During the interview, Lukashenka again repeated his favorite thesis that “[Belarusians] and Russians are historically one people.” And he alleged that the West was punishing Belarus for its strong relations with its large eastern neighbor. Despite travel sanctions and some economic sanctions against Belarusian enterprises, Belarus maintains excellent conditions for freight transit and intercepting illegal immigrants who try to reach the West via Belarus. Lukashenka also reiterated his opinion that on December 19, 2010, the riot police in Minsk acted gently, not using any water cannons or tear gas of the kind repeatedly employed in the West against demonstrators. Belarus’s President rejected a rumor that he is nurturing his successor and that the latter may be one of his children, and he pledged not to cling to power forever. He also departed from his earlier contention that political parties should not be boosted by changes in the electoral system. Moreover, he pledged to “nudge party-building” even though only 0.1 percent of Belarusians reportedly want to elect the MPs from the lists of candidates compiled by the parties. At present, in Lukashenka’s opinion, only two full-fledged parties exist in Belarus—the Communist Party and Belarusian Popular Front.
While Lukashenka largely ignored the presence of the opposition in Belarus, the opposition continues to politically fixate on the president. Yet, Alexander Klaskovsky, a veteran opposition journalist, criticized an opinion dominant among opposition-minded Belarusians that getting rid of President Lukashenka is a goal important in and of itself. What is most important, according to Klaskovsky, is to prepare for a real fight for power that will commence after Lukashenka resigns. Otherwise a presidential hopeful nurtured by the Kremlin will prevail over any potential candidate from the ranks of the current opposition (http://naviny.by/rubrics/politic/2012/11/05/ic_articles_112_179789/).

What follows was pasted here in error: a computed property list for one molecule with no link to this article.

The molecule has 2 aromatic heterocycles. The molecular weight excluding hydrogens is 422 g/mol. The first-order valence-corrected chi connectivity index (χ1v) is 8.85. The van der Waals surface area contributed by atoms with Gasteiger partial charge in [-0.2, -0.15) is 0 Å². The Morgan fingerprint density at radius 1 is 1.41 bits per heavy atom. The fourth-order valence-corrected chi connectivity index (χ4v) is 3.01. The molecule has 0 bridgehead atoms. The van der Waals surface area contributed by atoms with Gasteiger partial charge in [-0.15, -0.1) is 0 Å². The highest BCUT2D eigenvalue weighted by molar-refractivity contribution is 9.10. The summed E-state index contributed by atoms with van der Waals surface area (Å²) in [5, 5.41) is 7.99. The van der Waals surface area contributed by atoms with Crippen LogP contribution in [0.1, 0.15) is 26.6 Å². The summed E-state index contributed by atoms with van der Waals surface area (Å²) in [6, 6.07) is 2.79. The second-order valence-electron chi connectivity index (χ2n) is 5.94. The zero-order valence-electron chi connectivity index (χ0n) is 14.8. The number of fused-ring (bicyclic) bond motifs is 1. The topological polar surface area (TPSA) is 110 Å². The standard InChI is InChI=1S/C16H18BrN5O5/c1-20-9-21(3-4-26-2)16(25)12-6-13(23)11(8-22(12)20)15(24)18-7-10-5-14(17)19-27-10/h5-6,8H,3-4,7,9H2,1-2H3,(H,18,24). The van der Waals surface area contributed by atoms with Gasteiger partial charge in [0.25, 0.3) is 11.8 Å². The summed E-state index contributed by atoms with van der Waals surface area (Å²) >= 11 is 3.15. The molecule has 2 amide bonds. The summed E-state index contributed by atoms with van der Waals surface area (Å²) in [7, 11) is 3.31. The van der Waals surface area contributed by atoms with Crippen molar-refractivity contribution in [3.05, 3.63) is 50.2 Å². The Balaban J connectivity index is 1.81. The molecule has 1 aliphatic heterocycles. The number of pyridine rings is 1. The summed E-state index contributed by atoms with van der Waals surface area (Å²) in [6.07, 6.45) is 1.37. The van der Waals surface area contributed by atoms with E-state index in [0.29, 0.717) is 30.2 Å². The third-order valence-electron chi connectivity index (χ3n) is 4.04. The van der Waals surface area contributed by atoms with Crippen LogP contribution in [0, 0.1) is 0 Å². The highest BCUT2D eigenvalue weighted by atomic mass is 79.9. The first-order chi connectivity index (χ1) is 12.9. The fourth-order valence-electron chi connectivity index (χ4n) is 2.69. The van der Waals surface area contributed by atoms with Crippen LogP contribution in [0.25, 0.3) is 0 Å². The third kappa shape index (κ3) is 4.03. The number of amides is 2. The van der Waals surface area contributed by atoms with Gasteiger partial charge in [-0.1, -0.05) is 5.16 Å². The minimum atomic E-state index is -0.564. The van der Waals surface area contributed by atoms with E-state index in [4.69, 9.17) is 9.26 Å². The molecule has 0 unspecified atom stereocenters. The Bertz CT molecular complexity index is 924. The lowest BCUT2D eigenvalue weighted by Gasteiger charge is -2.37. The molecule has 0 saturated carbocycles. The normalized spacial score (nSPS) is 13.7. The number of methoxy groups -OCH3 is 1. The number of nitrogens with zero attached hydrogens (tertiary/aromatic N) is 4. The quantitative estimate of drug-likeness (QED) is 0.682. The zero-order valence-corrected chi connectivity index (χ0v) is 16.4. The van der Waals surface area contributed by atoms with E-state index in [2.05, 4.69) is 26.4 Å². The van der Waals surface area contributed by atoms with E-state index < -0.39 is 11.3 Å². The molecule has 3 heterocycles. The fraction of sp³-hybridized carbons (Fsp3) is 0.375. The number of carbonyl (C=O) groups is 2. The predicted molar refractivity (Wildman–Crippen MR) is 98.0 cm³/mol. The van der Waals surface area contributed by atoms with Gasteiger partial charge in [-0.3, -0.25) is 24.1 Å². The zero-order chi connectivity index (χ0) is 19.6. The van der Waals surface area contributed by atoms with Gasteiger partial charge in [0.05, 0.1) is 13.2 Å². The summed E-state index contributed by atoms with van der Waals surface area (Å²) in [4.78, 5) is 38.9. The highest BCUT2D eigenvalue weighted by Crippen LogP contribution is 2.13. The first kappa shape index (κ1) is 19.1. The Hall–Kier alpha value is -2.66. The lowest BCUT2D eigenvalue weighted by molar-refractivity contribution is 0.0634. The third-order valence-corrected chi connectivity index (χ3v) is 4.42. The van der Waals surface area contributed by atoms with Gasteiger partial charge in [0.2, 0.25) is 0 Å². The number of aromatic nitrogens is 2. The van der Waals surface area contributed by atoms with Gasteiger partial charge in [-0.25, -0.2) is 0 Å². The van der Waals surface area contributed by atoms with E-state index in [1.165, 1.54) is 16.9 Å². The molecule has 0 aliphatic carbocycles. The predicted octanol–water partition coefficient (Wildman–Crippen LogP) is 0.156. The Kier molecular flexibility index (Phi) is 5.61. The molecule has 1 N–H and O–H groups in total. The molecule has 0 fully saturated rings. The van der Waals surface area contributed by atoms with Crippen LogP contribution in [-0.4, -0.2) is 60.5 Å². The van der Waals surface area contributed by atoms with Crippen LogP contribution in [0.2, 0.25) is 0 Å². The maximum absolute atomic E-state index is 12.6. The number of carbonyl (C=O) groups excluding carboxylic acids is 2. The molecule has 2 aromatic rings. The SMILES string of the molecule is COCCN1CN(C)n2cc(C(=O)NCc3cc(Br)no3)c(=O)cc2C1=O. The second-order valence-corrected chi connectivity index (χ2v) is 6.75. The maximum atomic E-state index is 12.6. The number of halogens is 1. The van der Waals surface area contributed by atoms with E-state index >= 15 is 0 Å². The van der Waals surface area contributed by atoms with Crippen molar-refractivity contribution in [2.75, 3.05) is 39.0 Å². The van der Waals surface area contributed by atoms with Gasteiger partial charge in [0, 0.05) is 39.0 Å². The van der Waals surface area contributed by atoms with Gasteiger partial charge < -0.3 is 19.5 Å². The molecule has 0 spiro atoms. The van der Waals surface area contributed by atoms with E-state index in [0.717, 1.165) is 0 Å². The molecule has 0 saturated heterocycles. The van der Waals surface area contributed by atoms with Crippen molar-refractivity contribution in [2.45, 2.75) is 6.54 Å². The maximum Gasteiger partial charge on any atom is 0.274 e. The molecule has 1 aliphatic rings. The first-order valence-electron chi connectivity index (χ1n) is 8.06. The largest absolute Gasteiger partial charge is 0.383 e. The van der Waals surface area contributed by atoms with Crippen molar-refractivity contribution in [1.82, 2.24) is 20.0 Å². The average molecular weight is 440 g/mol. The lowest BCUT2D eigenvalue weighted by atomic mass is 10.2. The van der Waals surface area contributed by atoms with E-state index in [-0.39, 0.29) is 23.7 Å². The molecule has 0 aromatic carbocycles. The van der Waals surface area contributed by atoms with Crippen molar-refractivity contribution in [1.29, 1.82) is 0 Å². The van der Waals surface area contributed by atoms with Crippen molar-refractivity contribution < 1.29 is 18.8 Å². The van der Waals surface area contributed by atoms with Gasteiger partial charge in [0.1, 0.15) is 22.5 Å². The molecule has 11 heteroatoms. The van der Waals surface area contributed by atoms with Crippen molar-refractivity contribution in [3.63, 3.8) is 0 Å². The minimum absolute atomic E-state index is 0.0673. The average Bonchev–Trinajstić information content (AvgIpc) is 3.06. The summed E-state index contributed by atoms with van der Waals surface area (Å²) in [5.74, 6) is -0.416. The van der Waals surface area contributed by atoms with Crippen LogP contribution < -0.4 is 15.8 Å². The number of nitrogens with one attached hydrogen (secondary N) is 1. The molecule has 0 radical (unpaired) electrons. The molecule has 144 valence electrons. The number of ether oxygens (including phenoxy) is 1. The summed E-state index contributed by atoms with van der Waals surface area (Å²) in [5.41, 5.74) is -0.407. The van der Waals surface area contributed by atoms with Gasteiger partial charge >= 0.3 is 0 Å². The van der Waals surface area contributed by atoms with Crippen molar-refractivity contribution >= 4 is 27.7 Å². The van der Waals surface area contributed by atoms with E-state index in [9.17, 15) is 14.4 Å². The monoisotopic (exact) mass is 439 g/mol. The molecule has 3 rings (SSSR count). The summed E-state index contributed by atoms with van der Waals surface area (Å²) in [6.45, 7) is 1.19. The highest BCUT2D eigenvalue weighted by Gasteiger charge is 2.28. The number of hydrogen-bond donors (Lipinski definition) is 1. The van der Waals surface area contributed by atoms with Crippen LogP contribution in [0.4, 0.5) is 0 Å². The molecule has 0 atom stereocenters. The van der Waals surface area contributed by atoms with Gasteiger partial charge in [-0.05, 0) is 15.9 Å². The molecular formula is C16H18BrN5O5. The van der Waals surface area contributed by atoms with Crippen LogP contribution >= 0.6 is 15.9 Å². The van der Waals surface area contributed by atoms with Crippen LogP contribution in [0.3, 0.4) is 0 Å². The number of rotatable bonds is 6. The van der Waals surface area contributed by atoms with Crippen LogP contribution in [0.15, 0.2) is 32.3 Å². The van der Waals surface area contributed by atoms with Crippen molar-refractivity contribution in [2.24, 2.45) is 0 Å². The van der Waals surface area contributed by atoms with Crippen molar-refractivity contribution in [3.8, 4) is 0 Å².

Similarly, Yury Drakakhrust of the Belarusian Service of Radio Liberty (RL) opined that only someone with recent experience in Belarus’s government, like the former Prime Minister Sergei Sidorsky, can realistically count on being elected the next president of Belarus (http://www.svaboda.org/content/article/24762321.html). Drakakhrust was refuting Siarhei Navumchik who thinks the opposition should put forward candidates who are political outsiders like Vaclav Havel of the Czech Republic, Lech Walesa of Poland or Zhelyu Zhelev of Bulgaria (http://www.svaboda.org/content/article/24764049.html). In his rebuttal, Drakakhrust criticized Navumchik for wishful thinking. The time of political outsiders has passed; everywhere in Eastern and Central Europe the existing systems of governance have been cemented and would not allow any upheaval of the kind that took place in the early 1990s. Drakakhrust also pointed to the fact that of all alternative presidential candidates who ran in 2001 (Vladimir Goncharik), 2006 (Alexander Milinkevich and Alexander Kozulin) and 2010 (nine candidates), the best electoral result ever was shown by Vladimir Goncharik (15 percent of the popular vote) precisely because he was the only former political insider with a career in Soviet-era administration and trade unions. Compared to Goncharik, the 2006 candidates as well as such 2010 presidential hopefuls as Andrei Sannikov, Vladimir Neklyaev and Nikolay Statkevich came across to ordinary Belarusians as creatures from the planet Mars, according to Drakakhrust. And no Martian will ever become president of Belarus (http://www.svaboda.org/content/article/24764259.html).